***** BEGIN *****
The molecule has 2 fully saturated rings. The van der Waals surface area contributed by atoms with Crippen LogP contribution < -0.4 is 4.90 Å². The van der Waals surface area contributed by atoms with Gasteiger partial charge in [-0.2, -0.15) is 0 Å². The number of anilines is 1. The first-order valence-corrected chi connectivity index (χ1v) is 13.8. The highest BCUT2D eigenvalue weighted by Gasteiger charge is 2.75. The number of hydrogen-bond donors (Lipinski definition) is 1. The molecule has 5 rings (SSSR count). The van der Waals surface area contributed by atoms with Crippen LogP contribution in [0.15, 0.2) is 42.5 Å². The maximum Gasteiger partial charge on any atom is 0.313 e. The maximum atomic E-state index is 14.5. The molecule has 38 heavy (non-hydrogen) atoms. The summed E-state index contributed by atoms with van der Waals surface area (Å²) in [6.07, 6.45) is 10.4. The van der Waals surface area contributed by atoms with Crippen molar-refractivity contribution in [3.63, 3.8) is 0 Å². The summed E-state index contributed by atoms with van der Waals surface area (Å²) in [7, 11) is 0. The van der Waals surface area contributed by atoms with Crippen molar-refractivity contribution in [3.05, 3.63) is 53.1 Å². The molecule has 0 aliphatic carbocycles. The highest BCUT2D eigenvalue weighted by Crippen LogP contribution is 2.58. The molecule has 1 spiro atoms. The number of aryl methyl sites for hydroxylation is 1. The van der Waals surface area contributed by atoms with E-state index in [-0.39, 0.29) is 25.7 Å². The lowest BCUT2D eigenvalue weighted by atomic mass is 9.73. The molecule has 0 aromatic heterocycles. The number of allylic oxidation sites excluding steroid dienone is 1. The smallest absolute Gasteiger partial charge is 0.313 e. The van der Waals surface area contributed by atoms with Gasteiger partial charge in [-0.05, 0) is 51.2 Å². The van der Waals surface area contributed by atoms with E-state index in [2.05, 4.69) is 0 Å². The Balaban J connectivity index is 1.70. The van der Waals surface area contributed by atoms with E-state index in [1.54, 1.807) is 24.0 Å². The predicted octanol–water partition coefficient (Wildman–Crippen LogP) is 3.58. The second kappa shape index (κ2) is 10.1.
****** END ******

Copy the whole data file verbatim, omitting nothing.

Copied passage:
The molecule has 2 fully saturated rings. The van der Waals surface area contributed by atoms with Crippen LogP contribution < -0.4 is 4.90 Å². The van der Waals surface area contributed by atoms with Gasteiger partial charge in [-0.2, -0.15) is 0 Å². The number of anilines is 1. The first-order valence-corrected chi connectivity index (χ1v) is 13.8. The highest BCUT2D eigenvalue weighted by Gasteiger charge is 2.75. The number of hydrogen-bond donors (Lipinski definition) is 1. The molecule has 5 rings (SSSR count). The van der Waals surface area contributed by atoms with Crippen LogP contribution in [0.15, 0.2) is 42.5 Å². The maximum Gasteiger partial charge on any atom is 0.313 e. The maximum atomic E-state index is 14.5. The molecule has 38 heavy (non-hydrogen) atoms. The summed E-state index contributed by atoms with van der Waals surface area (Å²) in [6.07, 6.45) is 10.4. The van der Waals surface area contributed by atoms with Crippen molar-refractivity contribution in [3.63, 3.8) is 0 Å². The summed E-state index contributed by atoms with van der Waals surface area (Å²) in [7, 11) is 0. The van der Waals surface area contributed by atoms with Crippen molar-refractivity contribution in [3.05, 3.63) is 53.1 Å². The molecule has 0 aliphatic carbocycles. The highest BCUT2D eigenvalue weighted by Crippen LogP contribution is 2.58. The molecule has 1 spiro atoms. The number of aryl methyl sites for hydroxylation is 1. The van der Waals surface area contributed by atoms with E-state index in [-0.39, 0.29) is 25.7 Å². The lowest BCUT2D eigenvalue weighted by atomic mass is 9.73. The molecule has 0 aromatic heterocycles. The number of allylic oxidation sites excluding steroid dienone is 1. The smallest absolute Gasteiger partial charge is 0.313 e. The van der Waals surface area contributed by atoms with Gasteiger partial charge in [-0.05, 0) is 51.2 Å². The van der Waals surface area contributed by atoms with E-state index in [2.05, 4.69) is 0 Å². The Balaban J connectivity index is 1.70. The van der Waals surface area contributed by atoms with E-state index in [1.54, 1.807) is 24.0 Å². The predicted octanol–water partition coefficient (Wildman–Crippen LogP) is 3.58. The second kappa shape index (κ2) is 10.1.